The quality of strength is frequently viewed as something we develop by—and for—ourselves.  In our culture, strength projects a sense of power. It is easy to come across familiar examples—world-class athletes, high-powered executives or influential politicians, to name a few. Strength can be exerted in a variety of ways for a variety of purposes, both good and bad. Many of us, too, aim to be strong of body, mind or in holding credentials. And when our goals have been reached, we are frequently credited as having reached them as a result of exuding some aspect of strength.

With today’s common perceptions of what qualifies for being “strong,” we might be somewhat surprised to find an extraordinary example from a certain young girl from antiquity—one who was likely just a teenager. That is, however, exactly what we see when we look at the life of the Theotokos—strength in its most noble form. Hers is a strength that is at once subtle and obvious, derived from a complete surrender to God. As we endeavor to be attentive to God as Orthodox Christians, what are some of the strongest character traits of the Theotokos?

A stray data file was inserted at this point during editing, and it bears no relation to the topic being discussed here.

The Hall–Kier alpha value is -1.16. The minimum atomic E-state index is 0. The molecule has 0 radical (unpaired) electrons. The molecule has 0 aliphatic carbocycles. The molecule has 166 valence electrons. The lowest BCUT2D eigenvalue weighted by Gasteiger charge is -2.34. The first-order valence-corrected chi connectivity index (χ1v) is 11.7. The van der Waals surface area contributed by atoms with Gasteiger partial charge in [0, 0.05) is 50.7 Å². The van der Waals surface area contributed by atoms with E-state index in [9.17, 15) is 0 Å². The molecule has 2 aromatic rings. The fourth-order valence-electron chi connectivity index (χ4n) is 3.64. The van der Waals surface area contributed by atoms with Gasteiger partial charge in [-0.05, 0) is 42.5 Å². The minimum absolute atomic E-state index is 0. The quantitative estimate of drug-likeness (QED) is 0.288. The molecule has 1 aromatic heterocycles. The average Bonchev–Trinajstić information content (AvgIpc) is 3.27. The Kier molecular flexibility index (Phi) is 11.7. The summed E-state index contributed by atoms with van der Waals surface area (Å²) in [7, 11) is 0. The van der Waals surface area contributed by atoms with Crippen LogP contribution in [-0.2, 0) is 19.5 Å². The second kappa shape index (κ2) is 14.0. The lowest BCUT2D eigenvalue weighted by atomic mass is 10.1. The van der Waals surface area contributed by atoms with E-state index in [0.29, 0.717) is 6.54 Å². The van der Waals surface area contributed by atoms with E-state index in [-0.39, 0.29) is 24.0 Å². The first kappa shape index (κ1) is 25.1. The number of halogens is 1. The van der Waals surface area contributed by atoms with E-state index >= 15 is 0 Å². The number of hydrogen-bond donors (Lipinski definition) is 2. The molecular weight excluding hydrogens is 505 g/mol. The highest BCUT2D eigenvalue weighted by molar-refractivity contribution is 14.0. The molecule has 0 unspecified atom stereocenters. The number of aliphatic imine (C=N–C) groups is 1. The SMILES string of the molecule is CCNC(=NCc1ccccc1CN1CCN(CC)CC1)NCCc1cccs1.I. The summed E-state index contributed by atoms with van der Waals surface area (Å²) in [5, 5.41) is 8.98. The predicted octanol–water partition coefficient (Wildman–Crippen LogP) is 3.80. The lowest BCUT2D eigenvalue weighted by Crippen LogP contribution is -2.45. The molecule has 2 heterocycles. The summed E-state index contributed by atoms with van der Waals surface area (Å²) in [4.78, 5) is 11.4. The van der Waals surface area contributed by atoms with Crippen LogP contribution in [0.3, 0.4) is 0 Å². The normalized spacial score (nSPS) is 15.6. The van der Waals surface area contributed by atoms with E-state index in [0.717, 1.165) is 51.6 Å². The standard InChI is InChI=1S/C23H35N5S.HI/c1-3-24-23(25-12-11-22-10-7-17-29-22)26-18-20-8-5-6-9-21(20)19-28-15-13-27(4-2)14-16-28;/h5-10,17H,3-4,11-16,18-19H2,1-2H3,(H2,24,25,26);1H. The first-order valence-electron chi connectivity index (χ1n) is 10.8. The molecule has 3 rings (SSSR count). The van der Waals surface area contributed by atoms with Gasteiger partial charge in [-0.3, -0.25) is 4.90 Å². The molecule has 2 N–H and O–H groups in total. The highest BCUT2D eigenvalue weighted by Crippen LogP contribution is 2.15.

Humility and Obedience

Holy Scripture tells us the Archangel Gabriel came to the Virgin Mary with the news that she would bear Jesus Christ. It is important to note that despite the announcement of the mystical birth, it was not confirmed until the Theotokos bravely accepted, saying, “Behold, the maidservant of the Lord! Let it be to me according to your word” (Luke 1:38). We have heard this quotation frequently, and we are quite possibly prone to miss what an astonishing proposition this was. Unwed women found pregnant weren’t just the subjects of vicious neighborhood gossip, but rather they were subject to death by stoning. Whatever doubt or fear she likely felt in that moment, her holy life had prepared her to accept God’s will.

St. John Climacus writes, “Obedience is unquestioned movement, death freely accepted, a simple life, danger faced without worry, an unprepared defense before God, fearlessness before death, a safe voyage, a sleeper’s journey. Obedience is the burial place of the will and the resurrection of lowliness.” As we look toward the Theotokos as a model of humility and obedience—virtues we would desire to model for our children—we could consider the following questions:

  • Are we really prepared to “bury” our pride so that we may humble ourselves before the Lord? Obedience to God means our will coincides with His. What does that look like as a daily practice?
  • To whom are we obedient? Do we have a spiritual father or mother to help us in our journey as we strive for faithfulness to Christ and His Church?

Love and Sacrifice